How Do You Know When Pasta Is Done?

Welcome to Advice for Impatient Foodies, R29's new cooking column. Each week, our executive food editor and Impatient Foodie founder Elettra Wiedemann will tackle any and all questions you might have about food. Seriously, no query is too big or too small. And don't be embarrassed! We've all had moments in the kitchen when we had no idea WTF was going on and wished we could ask someone other than Google for some pointers. So whether you need help frying an egg, knowing when your chicken is done, or deciding what to make for dinner, we've got your back.
Photographed by Davide Luciano.
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Pasta cooking — al dente or soft? My best friend and I got in a fight once about how pasta is supposed to be cooked, and I'm still not sure to this day.

Italians take their food VERY seriously, and this includes all forms and shapes of pasta. My Italian uncle once sent me a recipe with a line that specifically told me to cook the pasta al dente, followed by "MI RACCOMANDO!" This doesn't imply a gentle recommendation; it means more accurately, "For goodness' sake!" or "Take this seriously!"

Trying to achieve al dente pasta can induce panic for new cooks. How do we know if we are overdoing or under-doing it? Would throwing some pasta at the wall help? Gah!! Luckily for all of us, pasta companies have taken the guesswork out by putting cooking times on packages that always result in al dente pasta.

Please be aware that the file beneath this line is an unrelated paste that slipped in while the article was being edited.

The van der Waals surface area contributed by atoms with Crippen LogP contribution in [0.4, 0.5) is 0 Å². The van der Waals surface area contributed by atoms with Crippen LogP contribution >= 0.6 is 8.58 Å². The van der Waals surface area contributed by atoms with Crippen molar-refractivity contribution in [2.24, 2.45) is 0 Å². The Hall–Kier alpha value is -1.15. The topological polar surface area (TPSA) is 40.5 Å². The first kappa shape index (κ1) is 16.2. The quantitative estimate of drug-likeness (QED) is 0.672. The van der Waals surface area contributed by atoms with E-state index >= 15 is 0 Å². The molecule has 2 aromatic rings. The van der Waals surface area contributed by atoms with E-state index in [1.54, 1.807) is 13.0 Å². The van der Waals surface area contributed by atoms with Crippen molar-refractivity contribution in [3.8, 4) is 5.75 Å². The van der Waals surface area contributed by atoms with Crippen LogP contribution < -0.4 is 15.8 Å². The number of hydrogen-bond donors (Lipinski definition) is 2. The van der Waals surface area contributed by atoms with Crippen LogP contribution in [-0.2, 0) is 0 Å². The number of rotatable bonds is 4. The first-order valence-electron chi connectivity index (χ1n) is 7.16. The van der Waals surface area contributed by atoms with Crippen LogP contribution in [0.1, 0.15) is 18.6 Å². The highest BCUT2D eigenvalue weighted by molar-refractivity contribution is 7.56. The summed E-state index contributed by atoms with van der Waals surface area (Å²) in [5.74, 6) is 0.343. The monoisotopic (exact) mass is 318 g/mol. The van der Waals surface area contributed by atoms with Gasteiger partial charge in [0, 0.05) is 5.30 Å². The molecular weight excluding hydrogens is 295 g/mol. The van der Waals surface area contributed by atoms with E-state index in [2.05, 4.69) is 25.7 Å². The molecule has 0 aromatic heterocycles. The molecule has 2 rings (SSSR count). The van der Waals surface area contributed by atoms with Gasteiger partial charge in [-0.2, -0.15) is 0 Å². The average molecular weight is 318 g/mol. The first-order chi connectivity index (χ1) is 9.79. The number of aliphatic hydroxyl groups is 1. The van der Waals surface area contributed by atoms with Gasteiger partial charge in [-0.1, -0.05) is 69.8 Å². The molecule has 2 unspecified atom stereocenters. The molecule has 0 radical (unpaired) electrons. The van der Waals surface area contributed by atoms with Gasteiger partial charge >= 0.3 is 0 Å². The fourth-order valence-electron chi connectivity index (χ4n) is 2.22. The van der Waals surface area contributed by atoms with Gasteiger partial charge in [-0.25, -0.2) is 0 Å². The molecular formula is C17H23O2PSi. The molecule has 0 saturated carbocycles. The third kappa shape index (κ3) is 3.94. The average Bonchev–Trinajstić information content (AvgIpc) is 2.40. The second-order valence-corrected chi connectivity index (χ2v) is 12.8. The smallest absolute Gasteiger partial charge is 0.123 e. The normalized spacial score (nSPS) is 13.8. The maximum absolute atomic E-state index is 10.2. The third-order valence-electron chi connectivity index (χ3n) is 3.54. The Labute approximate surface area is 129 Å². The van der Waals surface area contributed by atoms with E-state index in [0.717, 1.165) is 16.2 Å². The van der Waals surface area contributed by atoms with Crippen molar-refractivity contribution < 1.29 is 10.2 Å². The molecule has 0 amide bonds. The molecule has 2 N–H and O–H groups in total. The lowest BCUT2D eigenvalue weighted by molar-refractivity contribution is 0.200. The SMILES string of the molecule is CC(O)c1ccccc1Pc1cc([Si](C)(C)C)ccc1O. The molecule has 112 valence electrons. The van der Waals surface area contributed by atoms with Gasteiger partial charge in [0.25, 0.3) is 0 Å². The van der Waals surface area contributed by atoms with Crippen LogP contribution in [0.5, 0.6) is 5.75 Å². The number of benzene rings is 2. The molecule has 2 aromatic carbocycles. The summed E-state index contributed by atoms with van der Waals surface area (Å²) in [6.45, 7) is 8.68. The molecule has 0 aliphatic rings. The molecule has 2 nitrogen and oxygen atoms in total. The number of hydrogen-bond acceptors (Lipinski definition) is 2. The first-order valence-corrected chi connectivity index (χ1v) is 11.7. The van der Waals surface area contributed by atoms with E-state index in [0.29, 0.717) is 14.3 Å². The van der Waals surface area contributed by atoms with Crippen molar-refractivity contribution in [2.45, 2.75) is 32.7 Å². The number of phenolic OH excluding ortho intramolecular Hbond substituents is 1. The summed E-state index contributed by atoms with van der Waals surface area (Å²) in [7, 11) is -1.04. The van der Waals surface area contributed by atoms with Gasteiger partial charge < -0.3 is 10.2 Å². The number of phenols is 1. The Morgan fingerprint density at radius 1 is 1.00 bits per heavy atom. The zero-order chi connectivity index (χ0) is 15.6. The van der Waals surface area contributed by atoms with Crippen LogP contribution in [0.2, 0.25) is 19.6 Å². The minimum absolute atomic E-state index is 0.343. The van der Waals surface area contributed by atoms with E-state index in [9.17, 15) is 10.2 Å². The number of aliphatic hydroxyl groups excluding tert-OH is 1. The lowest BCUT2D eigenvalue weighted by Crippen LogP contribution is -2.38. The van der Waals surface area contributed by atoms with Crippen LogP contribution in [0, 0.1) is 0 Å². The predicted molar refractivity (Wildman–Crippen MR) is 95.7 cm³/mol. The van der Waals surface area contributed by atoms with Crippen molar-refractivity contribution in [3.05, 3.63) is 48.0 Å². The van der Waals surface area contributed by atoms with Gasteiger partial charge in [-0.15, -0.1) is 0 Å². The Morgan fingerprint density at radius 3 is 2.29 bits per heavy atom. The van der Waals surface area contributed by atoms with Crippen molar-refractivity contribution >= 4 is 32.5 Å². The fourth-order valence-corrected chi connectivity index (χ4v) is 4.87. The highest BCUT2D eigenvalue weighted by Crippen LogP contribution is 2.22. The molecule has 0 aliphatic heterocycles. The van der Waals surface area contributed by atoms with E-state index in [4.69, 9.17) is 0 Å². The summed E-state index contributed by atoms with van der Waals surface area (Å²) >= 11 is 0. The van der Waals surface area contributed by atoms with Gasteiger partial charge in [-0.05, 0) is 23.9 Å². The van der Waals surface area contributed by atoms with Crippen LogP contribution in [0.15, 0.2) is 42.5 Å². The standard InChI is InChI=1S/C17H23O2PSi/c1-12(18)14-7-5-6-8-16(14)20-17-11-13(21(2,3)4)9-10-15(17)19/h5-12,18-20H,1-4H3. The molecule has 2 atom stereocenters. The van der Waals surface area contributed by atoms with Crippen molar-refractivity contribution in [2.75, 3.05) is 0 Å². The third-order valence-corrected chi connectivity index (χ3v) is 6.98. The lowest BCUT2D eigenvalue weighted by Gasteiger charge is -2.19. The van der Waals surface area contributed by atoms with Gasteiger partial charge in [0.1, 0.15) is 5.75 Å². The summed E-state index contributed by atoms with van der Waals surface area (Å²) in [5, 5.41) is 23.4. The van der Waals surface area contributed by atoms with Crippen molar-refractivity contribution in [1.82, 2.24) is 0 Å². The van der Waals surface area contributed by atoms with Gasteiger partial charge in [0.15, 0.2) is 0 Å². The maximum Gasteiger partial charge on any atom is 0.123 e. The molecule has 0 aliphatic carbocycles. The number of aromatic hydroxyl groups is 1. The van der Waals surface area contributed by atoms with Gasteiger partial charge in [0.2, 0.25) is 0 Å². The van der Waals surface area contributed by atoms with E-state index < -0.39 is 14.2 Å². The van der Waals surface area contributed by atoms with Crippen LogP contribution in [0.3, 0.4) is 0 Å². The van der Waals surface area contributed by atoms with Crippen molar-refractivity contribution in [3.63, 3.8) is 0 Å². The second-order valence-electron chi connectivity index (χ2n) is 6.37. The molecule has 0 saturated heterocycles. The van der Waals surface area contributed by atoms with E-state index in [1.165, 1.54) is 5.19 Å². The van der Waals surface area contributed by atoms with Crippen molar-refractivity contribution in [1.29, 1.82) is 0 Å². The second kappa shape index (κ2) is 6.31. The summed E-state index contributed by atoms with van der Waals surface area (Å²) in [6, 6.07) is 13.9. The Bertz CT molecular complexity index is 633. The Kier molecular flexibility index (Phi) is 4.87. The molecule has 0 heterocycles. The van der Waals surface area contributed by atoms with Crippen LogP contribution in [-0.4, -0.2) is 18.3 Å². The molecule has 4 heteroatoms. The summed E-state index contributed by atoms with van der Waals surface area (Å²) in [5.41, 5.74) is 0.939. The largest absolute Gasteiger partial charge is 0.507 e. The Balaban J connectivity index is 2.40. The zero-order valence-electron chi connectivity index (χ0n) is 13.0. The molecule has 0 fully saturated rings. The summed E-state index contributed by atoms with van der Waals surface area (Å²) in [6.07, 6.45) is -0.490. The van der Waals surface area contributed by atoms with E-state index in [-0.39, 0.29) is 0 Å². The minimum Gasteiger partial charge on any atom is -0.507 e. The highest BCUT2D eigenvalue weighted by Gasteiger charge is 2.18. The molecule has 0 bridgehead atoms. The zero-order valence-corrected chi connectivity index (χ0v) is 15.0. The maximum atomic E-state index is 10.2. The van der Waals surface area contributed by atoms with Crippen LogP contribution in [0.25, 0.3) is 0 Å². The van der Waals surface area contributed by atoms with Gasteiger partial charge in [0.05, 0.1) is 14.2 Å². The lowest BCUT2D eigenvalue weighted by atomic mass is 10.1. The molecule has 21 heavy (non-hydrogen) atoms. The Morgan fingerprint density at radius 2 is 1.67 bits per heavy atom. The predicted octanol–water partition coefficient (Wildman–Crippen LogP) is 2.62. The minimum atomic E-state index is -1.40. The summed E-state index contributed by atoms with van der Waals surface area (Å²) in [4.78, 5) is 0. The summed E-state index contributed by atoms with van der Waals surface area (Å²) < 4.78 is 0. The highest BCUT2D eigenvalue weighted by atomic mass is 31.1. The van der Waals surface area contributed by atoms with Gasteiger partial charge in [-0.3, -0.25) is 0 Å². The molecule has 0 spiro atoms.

However, when it comes to cooking, it's also important to trust your own instincts. With this in mind, it’s helpful to understand that “al dente” translates roughly as “to the tooth." That means your pasta should have a little “bite” to it. So think of your palate as Goldilocks when you're taste-testing your pasta — no matter what the shape, al dente will not be crunchy when you bite down, nor should it be totally floppy and soggy (unless you like your noodles like that, I guess).

My mom taught me that a perfectly cooked spaghetti will have an itsy-bitsy, teeny-tiny white dot (like the size of a needle point) in the middle when you bite into it. But rather than rely on a microscopic dot, I find it easier to utilize my Goldilocks sensibilities. And just in case my senses fail, I just refer to the package cooking time, set a timer on my phone, and worry about other things.
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